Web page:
Q: I have read many books which of course all point in the same direction but describe the process of getting there in many different ways, what to avoid also seems to vary widely. I try to avoid those that frankly bitch about other processes and I still haven’t figured out what Jiddu Krishnamurti expects us to achieve; his process seems equivalent to Arthur Dent learning to fly.
I seem to have an affinity with Hinduism and have started reading the Bhaghavad Gita ‘as it is’ and a book on Advaita Vedanta I downloaded on my kindle.
I have a peculiar ‘accidental’ spiritual background so my development is erratic and I’m worried that I could very easily get in trouble again. Started out atheist then accidentally suffered precognition that terrified me, thought I was going to go insane. Had more precognition, nine years worth, went to spiritualists – no good, went to Protestants next door – no good. Have been looking for 10 years for explanation, haven’t found anything except Aldous Huxley in his Perennial Philosophy stating that these Siddhis are just a distraction. If it wasn’t for those Siddhis I would know a lot less than I do now though.
A: ‘Bhagavad Gita As It Is’ is not Advaita but Dvaita. There are hundreds of translations/commentaries on the Gita and most cannot be recommended for someone beginning to find out about Advaita. What is the kindle Advaita book you are reading?
I think it is mainly the Yoga philosophers who address the question of siddhis but they are also dualistic. As you say, they are an unfortunate distraction for the most part.
Q: The Kindle book is called ‘A Guide to Hindu Spirituality’ by Arvind Sharma. I found it through ‘World Wisdom, The Library of Perennial Philosophy’.
I don’t want a system that uses siddhis. I need someone who acknowledges the reality of them, in order to know how they operate and can deal with them. They hopefully know to differentiate between intentional and accidental psychic phenomena. Protestant Christians don’t seem to differentiate, which is why I’m avoiding them (not that I need much excuse). The intentional aspects are prone to ego and moral problems, therefore are distractions and harmful – I get that. The accidental are very confusing, longer lasting and much more powerful in effect than the intentional, but whether they are distractions or pointers is unclear at present.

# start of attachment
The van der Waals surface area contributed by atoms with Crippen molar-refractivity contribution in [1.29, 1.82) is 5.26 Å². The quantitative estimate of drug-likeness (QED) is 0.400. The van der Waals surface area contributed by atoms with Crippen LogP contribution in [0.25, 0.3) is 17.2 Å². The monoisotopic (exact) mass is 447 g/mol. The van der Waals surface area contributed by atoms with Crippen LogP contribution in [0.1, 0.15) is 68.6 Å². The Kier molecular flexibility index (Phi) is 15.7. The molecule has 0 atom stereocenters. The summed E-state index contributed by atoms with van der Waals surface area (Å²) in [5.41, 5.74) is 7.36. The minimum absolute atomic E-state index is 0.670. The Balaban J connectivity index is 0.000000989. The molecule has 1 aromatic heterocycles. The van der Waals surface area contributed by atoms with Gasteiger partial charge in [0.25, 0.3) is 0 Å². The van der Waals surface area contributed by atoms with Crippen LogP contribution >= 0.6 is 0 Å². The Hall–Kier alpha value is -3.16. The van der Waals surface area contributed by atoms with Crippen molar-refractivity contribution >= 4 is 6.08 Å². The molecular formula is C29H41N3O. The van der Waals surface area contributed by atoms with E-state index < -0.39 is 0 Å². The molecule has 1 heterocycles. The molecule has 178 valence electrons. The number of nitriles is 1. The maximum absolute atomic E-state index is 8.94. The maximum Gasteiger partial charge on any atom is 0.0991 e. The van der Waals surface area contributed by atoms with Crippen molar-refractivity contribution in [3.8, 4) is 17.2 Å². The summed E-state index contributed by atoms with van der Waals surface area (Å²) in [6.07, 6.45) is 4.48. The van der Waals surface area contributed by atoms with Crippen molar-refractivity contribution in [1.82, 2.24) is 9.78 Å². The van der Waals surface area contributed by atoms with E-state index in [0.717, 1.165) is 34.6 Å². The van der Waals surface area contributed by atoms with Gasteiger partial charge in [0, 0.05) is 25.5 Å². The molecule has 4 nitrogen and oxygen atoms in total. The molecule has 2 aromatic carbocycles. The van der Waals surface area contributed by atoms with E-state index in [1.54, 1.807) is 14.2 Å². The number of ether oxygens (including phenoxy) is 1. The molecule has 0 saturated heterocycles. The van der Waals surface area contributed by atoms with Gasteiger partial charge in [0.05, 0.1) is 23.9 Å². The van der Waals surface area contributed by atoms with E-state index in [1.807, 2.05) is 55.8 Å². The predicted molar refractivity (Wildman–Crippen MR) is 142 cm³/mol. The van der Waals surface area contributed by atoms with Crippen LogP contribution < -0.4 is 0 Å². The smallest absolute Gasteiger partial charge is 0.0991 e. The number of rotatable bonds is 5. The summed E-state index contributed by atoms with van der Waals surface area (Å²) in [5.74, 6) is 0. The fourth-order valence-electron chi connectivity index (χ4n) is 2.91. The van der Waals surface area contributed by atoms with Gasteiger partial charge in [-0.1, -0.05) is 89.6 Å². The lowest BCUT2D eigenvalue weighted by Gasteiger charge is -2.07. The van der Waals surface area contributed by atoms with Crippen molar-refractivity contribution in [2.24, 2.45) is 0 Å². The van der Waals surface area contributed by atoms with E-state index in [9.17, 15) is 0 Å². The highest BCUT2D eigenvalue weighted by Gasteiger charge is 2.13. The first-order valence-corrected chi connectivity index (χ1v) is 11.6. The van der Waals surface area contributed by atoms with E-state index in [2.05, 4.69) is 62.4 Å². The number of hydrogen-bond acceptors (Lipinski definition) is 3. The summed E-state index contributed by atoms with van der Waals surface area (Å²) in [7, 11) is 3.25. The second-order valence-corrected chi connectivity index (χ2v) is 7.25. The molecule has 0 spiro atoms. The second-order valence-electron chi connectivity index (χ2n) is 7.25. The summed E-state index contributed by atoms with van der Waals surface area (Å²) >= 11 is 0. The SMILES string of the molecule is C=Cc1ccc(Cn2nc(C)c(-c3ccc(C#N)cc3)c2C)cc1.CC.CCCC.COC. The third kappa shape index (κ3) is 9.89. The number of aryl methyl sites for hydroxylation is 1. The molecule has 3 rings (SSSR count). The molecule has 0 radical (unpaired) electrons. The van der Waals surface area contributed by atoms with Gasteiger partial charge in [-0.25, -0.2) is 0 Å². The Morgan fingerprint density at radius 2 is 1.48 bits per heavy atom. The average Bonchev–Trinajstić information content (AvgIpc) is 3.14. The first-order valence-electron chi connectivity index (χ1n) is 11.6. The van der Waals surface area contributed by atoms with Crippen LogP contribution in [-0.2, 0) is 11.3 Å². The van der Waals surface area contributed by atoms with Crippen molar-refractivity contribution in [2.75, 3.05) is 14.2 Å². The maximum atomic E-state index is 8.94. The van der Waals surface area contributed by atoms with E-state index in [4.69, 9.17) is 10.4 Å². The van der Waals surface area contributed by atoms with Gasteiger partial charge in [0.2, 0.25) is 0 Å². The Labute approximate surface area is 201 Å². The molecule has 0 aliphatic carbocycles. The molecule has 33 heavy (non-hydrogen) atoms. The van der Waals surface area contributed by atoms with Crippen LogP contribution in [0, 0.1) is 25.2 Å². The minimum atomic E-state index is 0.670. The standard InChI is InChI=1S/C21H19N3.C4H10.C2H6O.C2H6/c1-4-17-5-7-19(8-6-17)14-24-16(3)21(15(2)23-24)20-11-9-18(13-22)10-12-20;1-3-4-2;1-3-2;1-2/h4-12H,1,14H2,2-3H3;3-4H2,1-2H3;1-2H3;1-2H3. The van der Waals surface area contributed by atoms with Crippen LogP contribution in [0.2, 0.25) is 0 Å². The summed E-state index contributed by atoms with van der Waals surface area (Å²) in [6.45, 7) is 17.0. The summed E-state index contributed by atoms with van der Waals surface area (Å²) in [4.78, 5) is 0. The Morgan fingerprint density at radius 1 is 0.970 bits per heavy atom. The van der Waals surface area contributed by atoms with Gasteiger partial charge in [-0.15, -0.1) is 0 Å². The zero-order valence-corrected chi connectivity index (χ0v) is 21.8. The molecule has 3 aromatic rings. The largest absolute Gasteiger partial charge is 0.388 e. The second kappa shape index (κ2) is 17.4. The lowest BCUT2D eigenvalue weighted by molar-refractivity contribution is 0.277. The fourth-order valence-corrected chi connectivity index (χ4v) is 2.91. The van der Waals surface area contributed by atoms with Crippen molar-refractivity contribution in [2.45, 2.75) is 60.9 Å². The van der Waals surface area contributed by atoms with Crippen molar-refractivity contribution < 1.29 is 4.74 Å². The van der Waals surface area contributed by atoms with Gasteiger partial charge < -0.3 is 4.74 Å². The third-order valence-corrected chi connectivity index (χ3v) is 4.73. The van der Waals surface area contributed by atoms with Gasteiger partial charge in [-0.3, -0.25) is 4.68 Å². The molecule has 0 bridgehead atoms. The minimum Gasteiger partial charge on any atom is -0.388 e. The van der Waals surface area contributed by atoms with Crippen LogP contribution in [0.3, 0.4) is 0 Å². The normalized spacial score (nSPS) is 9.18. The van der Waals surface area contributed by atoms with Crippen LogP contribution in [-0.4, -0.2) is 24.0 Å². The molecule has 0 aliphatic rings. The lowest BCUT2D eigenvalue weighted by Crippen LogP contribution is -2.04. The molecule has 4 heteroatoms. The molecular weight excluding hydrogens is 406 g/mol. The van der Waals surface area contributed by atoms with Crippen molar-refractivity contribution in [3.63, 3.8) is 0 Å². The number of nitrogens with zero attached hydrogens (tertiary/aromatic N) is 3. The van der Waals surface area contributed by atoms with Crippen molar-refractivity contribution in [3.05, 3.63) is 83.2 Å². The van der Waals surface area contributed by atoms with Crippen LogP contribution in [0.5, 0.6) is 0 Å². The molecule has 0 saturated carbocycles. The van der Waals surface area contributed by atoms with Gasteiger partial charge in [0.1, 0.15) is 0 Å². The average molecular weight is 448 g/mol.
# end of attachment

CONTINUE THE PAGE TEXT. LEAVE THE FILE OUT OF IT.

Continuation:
I’ve had more experiences than precognition and cumulatively I do feel manipulated or pushed towards something by something. The only thing I can accept (believe?) for certain is that the human subconscious has access to or is part of something that has its own consciousness. Whether this bigger consciousness is behind the manipulation I have no idea. I get the impression that the meaning/purpose of life is to achieve conscious awareness of the subconscious and all that goes with it. Sorry about the Jung type terminology.
A: According to Advaita, there is no ‘this consciousness’ and ‘that conscious’ or ‘larger consciousness’; there is only Consciousness. And you are that. Experiences are irrelevant; only knowledge matters. Advaita recognizes siddhis but has no interest in them at all; just ignore them, as they are experiences. If you are interested in finding out more about Advaita, I suggest reading my ‘Advaita Made Easy’. It is short, simple and cheap and will teach you the absolute basics. If, after that, you have questions or want to ask more, please get back to me.
Q: I bought and read your book today; it was similar in content to the other book I bought on Kindle.
Whatever I write below is only intended as logical intellectual type problems, like marking a philosophy essay. It’s not intended to be a criticism of you, your book or Advaita Vedanta, as it is in India. I do question your inadvertent western mentality that makes the same mistake that you yourself say:
“Modern western teachers are attempting to circumvent the introductory explanations and mental preparation and present the bottom line conclusions of Advaita. This is not possible and only leads to confusion.” (Accuracy is subject to me being able to read my own writing.)